“But where the Court is satisfied that the Legislature did not intend that females should be so included then the statutory rule would not apply. It is all a question of intention.”
 See Detody above n 9 at p 202-203:
“It will be proper also to pay some regard to the manner in which the Ordinance in question and the law which preceded it upon the subject of native passes have been administered by successive Governments and succeeding sets of officials. Custom, of course, cannot prevail over the plain and unambiguous meaning of a statute, but where language is open to two constructions, then the fact that it has been uniformly read in one sense by those entrusted with the administration of the measure cannot be ignored. The Civil Law attached great importance to prior custom as a factor in the interpretation of statutes. . . . But the tendency of modern decisions is greatly to restrict the weight to be attached to contemporaneous exposition. . . . Yet some weight it must retain. . . . The weight to be attached to custom as an element in the construction of statutes was discussed by this Court in Rex v Lloyd, where it was remarked by Juta, JA, that when the language was capable of two constructions, then the fact that it had been construed by all concerned in a certain way ever since it came into operation, was an element to be considered and Mason, AJA, said in the same case that ‘Where a statute may fairly be interpreted in either of two ways, custom may well be invoked to tip the balance’.” (Emphasis added.) (References omitted.)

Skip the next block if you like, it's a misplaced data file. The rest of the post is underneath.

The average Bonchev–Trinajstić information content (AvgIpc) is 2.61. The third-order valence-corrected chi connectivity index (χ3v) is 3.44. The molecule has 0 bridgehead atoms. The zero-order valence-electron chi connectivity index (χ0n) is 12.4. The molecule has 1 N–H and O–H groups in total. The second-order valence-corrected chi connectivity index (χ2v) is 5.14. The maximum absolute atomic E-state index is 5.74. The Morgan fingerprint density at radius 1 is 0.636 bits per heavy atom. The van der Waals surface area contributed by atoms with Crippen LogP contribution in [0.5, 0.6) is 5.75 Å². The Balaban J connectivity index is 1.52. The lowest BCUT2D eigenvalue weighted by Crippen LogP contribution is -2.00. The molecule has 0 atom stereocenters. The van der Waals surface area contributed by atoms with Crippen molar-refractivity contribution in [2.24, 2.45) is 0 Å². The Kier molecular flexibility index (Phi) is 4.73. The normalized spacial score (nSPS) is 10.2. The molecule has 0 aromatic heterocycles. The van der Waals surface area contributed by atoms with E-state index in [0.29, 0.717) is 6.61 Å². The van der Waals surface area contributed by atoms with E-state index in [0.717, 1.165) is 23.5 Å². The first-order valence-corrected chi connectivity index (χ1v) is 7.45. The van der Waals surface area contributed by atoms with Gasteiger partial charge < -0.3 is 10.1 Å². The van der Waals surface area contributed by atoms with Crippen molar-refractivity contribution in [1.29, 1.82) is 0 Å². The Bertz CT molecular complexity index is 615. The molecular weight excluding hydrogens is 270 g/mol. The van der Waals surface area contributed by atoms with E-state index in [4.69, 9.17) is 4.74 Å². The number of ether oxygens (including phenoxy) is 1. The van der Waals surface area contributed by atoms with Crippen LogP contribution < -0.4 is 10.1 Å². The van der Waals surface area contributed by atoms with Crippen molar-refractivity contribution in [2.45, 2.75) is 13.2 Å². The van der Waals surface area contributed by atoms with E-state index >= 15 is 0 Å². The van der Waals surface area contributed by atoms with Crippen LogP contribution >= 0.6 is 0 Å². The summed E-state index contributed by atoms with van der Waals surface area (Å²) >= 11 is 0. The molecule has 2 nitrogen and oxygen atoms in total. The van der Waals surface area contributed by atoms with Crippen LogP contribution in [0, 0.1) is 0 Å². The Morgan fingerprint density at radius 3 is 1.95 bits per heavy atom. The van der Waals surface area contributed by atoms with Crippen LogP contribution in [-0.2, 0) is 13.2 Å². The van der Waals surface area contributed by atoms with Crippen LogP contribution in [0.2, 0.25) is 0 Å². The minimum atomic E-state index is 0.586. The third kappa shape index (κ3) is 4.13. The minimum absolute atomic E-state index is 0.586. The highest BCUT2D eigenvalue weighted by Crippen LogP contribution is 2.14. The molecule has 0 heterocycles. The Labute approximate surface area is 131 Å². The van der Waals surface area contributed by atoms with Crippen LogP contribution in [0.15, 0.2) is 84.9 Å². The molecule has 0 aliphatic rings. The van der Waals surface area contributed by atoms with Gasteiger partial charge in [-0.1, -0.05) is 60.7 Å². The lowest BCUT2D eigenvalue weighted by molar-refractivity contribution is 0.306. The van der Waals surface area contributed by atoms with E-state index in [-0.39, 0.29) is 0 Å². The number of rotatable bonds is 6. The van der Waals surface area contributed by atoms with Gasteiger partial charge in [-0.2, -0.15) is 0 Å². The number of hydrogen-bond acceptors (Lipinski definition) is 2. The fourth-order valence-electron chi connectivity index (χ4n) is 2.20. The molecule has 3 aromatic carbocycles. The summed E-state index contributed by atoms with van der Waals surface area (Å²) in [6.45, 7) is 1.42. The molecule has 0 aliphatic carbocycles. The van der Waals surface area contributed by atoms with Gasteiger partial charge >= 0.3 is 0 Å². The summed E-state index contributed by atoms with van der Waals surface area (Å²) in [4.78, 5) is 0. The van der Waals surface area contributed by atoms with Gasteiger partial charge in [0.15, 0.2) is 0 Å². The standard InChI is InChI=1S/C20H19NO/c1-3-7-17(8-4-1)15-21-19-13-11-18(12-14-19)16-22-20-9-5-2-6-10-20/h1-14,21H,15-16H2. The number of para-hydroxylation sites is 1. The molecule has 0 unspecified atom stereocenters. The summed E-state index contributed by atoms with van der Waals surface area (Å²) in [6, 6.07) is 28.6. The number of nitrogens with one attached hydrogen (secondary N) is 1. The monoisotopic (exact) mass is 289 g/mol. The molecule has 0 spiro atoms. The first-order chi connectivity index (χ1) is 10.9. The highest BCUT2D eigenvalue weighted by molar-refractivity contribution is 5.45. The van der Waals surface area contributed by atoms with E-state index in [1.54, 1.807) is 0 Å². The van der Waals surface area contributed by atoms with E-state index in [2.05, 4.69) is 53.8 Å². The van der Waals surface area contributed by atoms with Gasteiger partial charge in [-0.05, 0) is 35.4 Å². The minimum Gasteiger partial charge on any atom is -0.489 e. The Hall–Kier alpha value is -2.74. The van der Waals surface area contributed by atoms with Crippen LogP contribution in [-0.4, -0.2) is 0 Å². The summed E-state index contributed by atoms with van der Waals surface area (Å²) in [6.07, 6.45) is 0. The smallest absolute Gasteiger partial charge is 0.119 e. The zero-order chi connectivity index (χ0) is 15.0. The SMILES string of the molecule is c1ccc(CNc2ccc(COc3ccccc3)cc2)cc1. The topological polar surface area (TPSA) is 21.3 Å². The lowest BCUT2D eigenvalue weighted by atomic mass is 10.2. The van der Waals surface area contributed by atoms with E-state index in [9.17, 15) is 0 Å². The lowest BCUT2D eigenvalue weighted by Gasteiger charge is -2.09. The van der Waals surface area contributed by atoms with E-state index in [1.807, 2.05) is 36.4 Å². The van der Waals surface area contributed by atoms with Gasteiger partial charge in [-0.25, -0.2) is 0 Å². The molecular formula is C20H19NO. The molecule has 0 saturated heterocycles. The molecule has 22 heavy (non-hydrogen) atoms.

Bosch above n7 at para 17
 See the remark of Juta JA in R v Lloyd, quoted in n 12 above “that when the language was capable of two constructions, then the fact that it had been construed by all concerned in a certain way ever since it came into operation, was an element to be considered”. The reference to subsequent contractual conduct made in Bosch, above n 7, in footnote 11 to para 17 does not necessarily assist in interpreting legislation through a constitutional lens either.
 Section 7(1) states that: